How to Determine the Value of a Major Purchase

As with any industry, accountants have their own jargon, but a general understanding about some of it is not beyond comprehension for the ordinary entrepreneur and can be quite useful as well as occasionally crucial to sound decision-making. One such area is summarized by the term “discounted cash flow.” This encompasses vital methods for identifying if a major business purchase makes sense.

Determine When the Benefit Arrives

A large amount of spending for your business could be for new equipment or a new product line or an expanded location. But it might simply entail soft costs for an advertising campaign or revamped website. The aim for any of these investments is increasing revenue. The problem is that you spend the money upfront and then wait for the cash to flow in later. Hence, the reference to “discounted cash flow” takes into consideration this time value of money. It recognizes that cash today is more valuable than the same amount of money in the future.

In fact, the expectation of receiving a certain amount of cash next year is more valuable than receiving that same quantity of cash in 10 years. The longer the length of time you expect before generating higher business revenue, the more you have to discount its value.

Present Value of Future Benefits

Identifying the present value of an amount in the future is the whole point of most discounted cash flow determinations. All the future cash flows are discounted by some specified rate. The selected rate, therefore, depends on the length of time before your large expenditure is expected to deliver results.

In the simplest case, you might use a rate you have to pay for borrowing the money to spend. For example, if you borrow money at a 5% interest rate for one year, you want to spend it on something that will generate revenue over the next year that is at least 5% more than the amount you’re spending. Most discounted cash flow calculations are, of course, more complicated than this. They typically require assistance from an accounting professional.

Calculating present value necessitates estimating the revenue expected from making a major purchase. This normally entails gradual revenue increases, which may continue for an extended period but escalate less over time. A discounted cash flow model to determine net present value applies the discount rate to each of the periods over which revenue rises.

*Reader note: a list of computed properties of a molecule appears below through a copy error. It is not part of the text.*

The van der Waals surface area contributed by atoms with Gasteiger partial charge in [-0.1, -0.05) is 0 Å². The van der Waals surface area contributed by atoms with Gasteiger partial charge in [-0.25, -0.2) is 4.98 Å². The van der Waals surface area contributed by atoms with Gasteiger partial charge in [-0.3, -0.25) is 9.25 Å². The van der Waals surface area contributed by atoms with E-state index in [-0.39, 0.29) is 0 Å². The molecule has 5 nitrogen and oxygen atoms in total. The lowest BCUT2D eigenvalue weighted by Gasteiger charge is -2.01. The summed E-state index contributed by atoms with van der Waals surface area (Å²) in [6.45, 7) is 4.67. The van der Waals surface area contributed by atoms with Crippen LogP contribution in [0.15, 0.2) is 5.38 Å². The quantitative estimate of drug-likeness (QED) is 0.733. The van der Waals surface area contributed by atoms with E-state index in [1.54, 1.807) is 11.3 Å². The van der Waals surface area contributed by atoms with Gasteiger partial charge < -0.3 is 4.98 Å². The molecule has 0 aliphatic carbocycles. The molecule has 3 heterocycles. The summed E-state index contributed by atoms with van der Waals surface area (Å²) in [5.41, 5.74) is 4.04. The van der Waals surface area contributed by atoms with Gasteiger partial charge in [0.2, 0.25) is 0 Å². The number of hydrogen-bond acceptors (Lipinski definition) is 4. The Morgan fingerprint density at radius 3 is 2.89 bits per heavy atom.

Rate of Return

Not all discounted cash flow calculations are made using net present value. That’s because an expenditure can be quite profitable but still have a slightly negative net present value because it returns less than the discount rate.

To correct for this deficiency, accountants deploy another discounted cash flow technique known as the “internal rate of return.” This method identifies the rate that results in a net present value of zero. All the present values of future revenue will equal the money spent at the beginning. This tool is useful when the expenditure occurs over time along with the future incoming cash flow. The internal rate of return also tells you how much is an acceptable interest rate for borrowing the capital needed for a major purchase.

Limits on Tax Deduction of Business Losses

Starting a business has the obvious aim of generating income, but you might experience losses in some years. Although spending more than your revenue is particularly common in the initial year of operation, it can occur whenever unusual circumstances arise that reduce profitability below zero.

Business profits are reported on the personal income tax returns of proprietors, partners in a partnership and shareholders of S-corporations. These are the most common business structures for tax purposes. Business losses are typically deducted on the income tax returns of owners. A business loss offsets income from other sources, thus reducing your overall taxable income. However, the amount of business loss an owner may deduct is limited by at-risk rules.

This means that you must identify how you paid for a business loss. You are at risk for the amount of personal funds invested in the enterprise as well as debt for which you’re personally liable or have pledged property to secure a loan (other than property already used by the business).

You’re only allowed to deduct the losses of a business to the extent you lost your own money and are therefore at risk of not getting it back from future profits. Moreover, a loss you can deduct reduces your at-risk amount in the business for the subsequent year. Fortunately, a loss denied from not being at risk carries over to succeeding years for deduction when you are personally at risk. Determining your at-risk amount is therefore an annual process to conduct with your tax accountant.